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As Texas Prisons Populations Turn Old And Gray, The Costs Become Weighty, Even Deadly

Texas Department of Criminal Justice
Approximately 27,000 inmates in Texas prisons are over the age of 50.

Five stories that have North Texas talking: State prisons are swelling with older, illness-prone inmates; The Pope will be visible from the El Paso border today; it’s still technically winter despite unusually warm weather; Sandbranch will receive a temporary supply of water; and more.

The Texas Observer published a story focusing on Benito Alonzo, an 80-year-old convict with prostate cancer and Hepatitis C. He’s been on the waiting list since March 2015 for a 12-week treatment, costing $94,500, that could extend his life.

“Were he back on the streets, Medicare would pick up the tab. But because federal courts have ruled that states must guarantee the safety and health of their inmates, Texas will have to pay. Alonzo frets that because of the expense, prison bureaucrats will stall the treatment until it’s too late,” Dick J. Reavis with The Observer reported.


Reavis provided some numbers on the state of the Texas criminal justice system:

"The state of Texas operates 109 prisons holding about 148,000 inmates. Some 27,000 of them are, like Alonzo, over the age of 50. They account for about 18 percent of the prison population, and are the fastest-growing demographic group among prisoners. By most estimates, they are also the most expensive to keep under lock and key. According to TDCJ spokesman Robert Hurst, the average cost of housing Texas inmates is about $20,000 a year, but medical and end-of-life expenses hike that figure to some $30,000 for elderly inmates. In other jurisdictions, the cost is even higher. A 2012 report from the ACLU calculates the average national expense for keeping a prisoner at $34,000 per year — and twice that much, $68,000, for inmates older than 50."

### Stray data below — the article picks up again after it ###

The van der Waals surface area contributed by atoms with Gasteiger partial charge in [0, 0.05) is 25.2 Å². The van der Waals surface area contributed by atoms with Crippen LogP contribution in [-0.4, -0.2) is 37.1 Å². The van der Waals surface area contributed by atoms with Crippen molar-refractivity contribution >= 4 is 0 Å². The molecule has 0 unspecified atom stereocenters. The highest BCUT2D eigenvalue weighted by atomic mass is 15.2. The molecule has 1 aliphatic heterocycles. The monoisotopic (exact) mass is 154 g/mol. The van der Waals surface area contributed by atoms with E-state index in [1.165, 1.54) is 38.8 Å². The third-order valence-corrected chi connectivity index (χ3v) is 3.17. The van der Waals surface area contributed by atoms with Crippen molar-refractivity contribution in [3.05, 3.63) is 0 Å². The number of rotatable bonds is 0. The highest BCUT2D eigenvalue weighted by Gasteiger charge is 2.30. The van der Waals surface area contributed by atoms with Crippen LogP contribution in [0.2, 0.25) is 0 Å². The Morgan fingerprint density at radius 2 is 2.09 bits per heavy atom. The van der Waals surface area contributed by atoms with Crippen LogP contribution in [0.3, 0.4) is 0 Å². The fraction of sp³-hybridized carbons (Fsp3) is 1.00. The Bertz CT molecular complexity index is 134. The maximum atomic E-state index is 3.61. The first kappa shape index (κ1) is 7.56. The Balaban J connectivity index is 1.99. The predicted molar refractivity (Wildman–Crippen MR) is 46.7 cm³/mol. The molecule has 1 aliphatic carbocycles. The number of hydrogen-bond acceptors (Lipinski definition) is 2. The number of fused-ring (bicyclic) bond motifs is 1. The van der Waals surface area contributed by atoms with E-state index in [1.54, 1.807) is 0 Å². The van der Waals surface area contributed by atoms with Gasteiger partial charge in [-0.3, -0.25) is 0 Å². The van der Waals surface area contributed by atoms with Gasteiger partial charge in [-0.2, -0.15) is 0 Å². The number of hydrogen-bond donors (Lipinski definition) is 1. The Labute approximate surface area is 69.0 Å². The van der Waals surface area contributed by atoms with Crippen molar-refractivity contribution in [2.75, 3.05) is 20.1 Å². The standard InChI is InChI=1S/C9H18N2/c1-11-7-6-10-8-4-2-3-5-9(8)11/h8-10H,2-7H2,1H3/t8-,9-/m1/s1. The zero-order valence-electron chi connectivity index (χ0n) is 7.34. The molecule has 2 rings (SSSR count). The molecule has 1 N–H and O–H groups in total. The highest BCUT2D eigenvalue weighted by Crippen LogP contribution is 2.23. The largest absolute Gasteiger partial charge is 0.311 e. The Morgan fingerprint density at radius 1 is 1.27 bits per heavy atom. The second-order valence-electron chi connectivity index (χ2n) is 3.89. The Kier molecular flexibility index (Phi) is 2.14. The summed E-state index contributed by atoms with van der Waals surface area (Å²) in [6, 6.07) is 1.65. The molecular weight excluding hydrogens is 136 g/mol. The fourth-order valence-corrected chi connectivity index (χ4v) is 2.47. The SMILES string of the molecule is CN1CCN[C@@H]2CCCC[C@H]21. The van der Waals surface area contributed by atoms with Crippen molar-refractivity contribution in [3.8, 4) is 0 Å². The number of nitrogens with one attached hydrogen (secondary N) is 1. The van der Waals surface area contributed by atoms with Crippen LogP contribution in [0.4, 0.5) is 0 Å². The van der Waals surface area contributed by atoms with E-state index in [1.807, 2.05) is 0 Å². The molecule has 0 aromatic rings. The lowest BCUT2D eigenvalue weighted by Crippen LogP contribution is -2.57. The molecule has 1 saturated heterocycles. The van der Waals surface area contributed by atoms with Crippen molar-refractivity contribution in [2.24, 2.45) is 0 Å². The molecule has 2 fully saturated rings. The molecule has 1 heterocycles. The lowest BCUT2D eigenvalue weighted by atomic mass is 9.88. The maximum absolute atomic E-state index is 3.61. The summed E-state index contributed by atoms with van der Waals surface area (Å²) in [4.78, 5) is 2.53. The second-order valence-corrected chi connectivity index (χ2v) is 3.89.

Alonzo has been in solitary confinement since 1985, but he shares plenty of experiential knowledge of the accessibility and care in a state prison. Read more. [The Texas Observer]

  • Concluding his five-day trip to Mexico, Pope Francis will give a mass today near the border between Ciudad Juarez and El Paso. The Associated Press reported: “El Paso will close a portion of its border highway, several downtown neighborhoods and city government. The city estimates these moves will cost about $1 million. At least two El Paso school districts are also closing [today].” The Fort Worth Star-Telegram said, “Immigrant allies said the location of the visit is a strategic move. The U.S. border — the destination of thousands of migrants — will be within eyesight of the papal Mass in Mexico.” Read more. [AP, Star-Telegram]
  • Thousands of Texas A&M students wrote letters against racism after minority high schools students visiting campus said they were harassed. The Associated Press reported Tuesday: “Organizers hope to send 10,000 handwritten letters to students from a public charter school in Dallas, Uplift Hampton Preparatory, who toured A&M last week. Letter-writing stations were set up Monday on the College Station campus in the Student Government Association-supported effort against racism.” University officials are trying to figure which A&M students on Feb. 9 may have offended the high schoolers. Read more on the incident. [AP]


  • Dallas County officials approved a temporary measure Tuesday to provide water to the impoverished community of Sandbranch for two months. They’re also considering moving the residents as a long-term solution. The Dallas Morning News reported: “As a stop-gap, the county will pay $7,812 to provide continuous refills of 5-gallon water tanks for 50 households. That’s in partnership with a Methodist church group, which is providing the initial tanks and units.” The quality of water is now being tested with concerns of infection or illness among the community of 100 residents. Read more. [The Dallas Morning News]
  • Why is the weather so warm this week? The National Weather Service said to enjoy the unusually high temperatures this week because it doesn’t mean cold weather is gone for good. Nor does it necessarily mean DFW will have an early spring or extra hot summer.


Here’s the forecast for the week.